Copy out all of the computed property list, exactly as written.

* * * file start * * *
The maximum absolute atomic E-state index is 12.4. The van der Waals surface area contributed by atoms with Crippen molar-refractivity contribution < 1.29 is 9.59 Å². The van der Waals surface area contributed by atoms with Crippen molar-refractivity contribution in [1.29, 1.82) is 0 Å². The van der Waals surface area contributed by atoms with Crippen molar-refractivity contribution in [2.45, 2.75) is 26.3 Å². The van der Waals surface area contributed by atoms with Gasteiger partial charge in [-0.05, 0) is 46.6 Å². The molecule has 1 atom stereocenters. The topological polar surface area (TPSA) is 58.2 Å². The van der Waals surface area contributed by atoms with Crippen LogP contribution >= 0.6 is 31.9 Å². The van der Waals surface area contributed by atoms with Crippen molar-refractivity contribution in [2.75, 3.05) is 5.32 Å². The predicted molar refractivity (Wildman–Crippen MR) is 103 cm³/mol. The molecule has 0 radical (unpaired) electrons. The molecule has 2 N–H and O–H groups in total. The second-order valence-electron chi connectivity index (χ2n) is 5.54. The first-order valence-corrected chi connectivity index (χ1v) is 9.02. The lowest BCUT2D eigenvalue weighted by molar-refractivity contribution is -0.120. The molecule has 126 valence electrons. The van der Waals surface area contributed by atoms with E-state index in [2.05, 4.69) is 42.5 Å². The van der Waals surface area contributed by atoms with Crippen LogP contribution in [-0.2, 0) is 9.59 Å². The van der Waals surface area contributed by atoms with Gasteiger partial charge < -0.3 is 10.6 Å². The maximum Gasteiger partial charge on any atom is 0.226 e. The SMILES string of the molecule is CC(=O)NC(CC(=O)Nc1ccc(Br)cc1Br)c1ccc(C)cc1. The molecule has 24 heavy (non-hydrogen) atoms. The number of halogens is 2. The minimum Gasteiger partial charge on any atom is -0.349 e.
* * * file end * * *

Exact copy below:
The maximum absolute atomic E-state index is 12.4. The van der Waals surface area contributed by atoms with Crippen molar-refractivity contribution < 1.29 is 9.59 Å². The van der Waals surface area contributed by atoms with Crippen molar-refractivity contribution in [1.29, 1.82) is 0 Å². The van der Waals surface area contributed by atoms with Crippen molar-refractivity contribution in [2.45, 2.75) is 26.3 Å². The van der Waals surface area contributed by atoms with Gasteiger partial charge in [-0.05, 0) is 46.6 Å². The molecule has 1 atom stereocenters. The topological polar surface area (TPSA) is 58.2 Å². The van der Waals surface area contributed by atoms with Crippen LogP contribution >= 0.6 is 31.9 Å². The van der Waals surface area contributed by atoms with Crippen molar-refractivity contribution in [2.75, 3.05) is 5.32 Å². The predicted molar refractivity (Wildman–Crippen MR) is 103 cm³/mol. The molecule has 0 radical (unpaired) electrons. The molecule has 2 N–H and O–H groups in total. The second-order valence-electron chi connectivity index (χ2n) is 5.54. The first-order valence-corrected chi connectivity index (χ1v) is 9.02. The lowest BCUT2D eigenvalue weighted by molar-refractivity contribution is -0.120. The molecule has 126 valence electrons. The van der Waals surface area contributed by atoms with E-state index in [2.05, 4.69) is 42.5 Å². The van der Waals surface area contributed by atoms with Crippen LogP contribution in [-0.2, 0) is 9.59 Å². The van der Waals surface area contributed by atoms with Gasteiger partial charge < -0.3 is 10.6 Å². The maximum Gasteiger partial charge on any atom is 0.226 e. The SMILES string of the molecule is CC(=O)NC(CC(=O)Nc1ccc(Br)cc1Br)c1ccc(C)cc1. The molecule has 24 heavy (non-hydrogen) atoms. The number of halogens is 2. The minimum Gasteiger partial charge on any atom is -0.349 e.